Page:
In the UK, most of us are fortunate enough to eat what we like, when we like. In today’s global food market, we have come to expect to buy most foods all year round, such as leeks in summer and strawberries at Christmas time. Most of us eat regularly throughout the day, often without giving much thought to where the food has come from or how it was produced. But looking ahead, we will need to change our food consumption patterns.
The need to change what we chose to eat is further highlighted when we consider the global health challenges that we face, specifically that:
- Over one billion people worldwide are overweight or obese;
- One billion others do not have access to adequate food; and
- An additional one billion have inadequate micronutrient intakes.
Ending hunger is one of the key challenges to address at a global level. This goes beyond simply producing enough food in the world so that everyone can potentially be fed, as this food needs to be accessible and affordable by all.
In the UK, we see evidence of both over- and under-consumption of dietary energy and nutrients – despite more than 60% of adults currently classified as overweight or obese, many people still have inadequate intakes of some micronutrients due to poor dietary choices.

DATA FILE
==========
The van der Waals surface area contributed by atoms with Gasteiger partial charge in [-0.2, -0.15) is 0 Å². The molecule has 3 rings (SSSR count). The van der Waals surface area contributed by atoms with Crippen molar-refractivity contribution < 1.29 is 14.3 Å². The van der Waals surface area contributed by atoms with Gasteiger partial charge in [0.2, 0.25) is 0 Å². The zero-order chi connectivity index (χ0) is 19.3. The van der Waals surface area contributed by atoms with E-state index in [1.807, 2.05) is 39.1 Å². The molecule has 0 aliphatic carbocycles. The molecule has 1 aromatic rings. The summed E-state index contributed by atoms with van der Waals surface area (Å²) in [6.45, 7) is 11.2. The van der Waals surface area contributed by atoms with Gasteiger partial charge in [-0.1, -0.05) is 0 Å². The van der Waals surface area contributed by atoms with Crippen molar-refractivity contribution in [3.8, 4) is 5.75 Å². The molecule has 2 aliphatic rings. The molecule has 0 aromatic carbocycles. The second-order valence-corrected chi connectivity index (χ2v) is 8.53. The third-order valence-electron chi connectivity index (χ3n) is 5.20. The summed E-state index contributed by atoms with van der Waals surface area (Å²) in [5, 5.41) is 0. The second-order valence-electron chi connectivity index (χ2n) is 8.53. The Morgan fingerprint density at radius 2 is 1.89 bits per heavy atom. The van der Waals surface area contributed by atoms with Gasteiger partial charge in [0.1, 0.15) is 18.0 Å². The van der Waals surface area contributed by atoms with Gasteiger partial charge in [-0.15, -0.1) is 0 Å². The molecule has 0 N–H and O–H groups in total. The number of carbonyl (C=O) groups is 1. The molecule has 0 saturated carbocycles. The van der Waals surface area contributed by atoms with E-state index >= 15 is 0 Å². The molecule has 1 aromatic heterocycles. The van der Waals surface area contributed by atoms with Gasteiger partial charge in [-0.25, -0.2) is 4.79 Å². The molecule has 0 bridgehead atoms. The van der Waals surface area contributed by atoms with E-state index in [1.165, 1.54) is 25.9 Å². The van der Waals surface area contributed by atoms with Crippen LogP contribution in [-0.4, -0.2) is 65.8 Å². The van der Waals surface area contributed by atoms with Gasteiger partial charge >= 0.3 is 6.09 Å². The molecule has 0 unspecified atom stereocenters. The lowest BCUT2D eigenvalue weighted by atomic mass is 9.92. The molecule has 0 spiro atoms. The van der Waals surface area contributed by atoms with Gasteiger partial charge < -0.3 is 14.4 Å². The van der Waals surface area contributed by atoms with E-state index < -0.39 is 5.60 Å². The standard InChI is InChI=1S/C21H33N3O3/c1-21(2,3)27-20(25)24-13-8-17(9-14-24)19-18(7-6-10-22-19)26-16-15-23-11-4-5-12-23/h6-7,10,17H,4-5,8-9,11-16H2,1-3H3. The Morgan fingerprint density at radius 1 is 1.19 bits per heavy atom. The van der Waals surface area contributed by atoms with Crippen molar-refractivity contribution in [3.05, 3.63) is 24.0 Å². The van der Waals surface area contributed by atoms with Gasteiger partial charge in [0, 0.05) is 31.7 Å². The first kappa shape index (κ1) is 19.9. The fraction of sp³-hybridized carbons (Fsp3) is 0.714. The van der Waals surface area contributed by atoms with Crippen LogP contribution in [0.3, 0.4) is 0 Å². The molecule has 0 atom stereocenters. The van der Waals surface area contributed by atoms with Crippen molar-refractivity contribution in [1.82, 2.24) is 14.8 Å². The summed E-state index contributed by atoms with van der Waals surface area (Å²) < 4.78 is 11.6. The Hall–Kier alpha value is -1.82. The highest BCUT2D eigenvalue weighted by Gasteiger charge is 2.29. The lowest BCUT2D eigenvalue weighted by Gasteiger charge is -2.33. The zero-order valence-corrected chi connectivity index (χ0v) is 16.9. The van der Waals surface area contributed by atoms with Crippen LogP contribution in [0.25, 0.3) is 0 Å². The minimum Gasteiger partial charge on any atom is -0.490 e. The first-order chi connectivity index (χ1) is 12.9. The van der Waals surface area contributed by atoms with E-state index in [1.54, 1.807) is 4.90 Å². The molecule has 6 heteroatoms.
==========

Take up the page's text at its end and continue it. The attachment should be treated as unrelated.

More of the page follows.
Overall, we need diets that are both healthy and sustainable. This creates the opportunity for environmental and other sustainability messages to be tagged onto current messages about healthy eating. But what is a healthy, sustainable diet?
The FAO (Food and Agricultural Organization of the United Nations) defines ‘sustainable diets’ as:
'Those diets with low environmental impacts which contribute to food and nutrition security and to healthy life for present and future generations. Sustainable diets are protective and respectful of biodiversity and ecosystems, culturally acceptable, accessible, economically fair and affordable; nutritionally adequate, safe and healthy; while optimising natural and human resources.'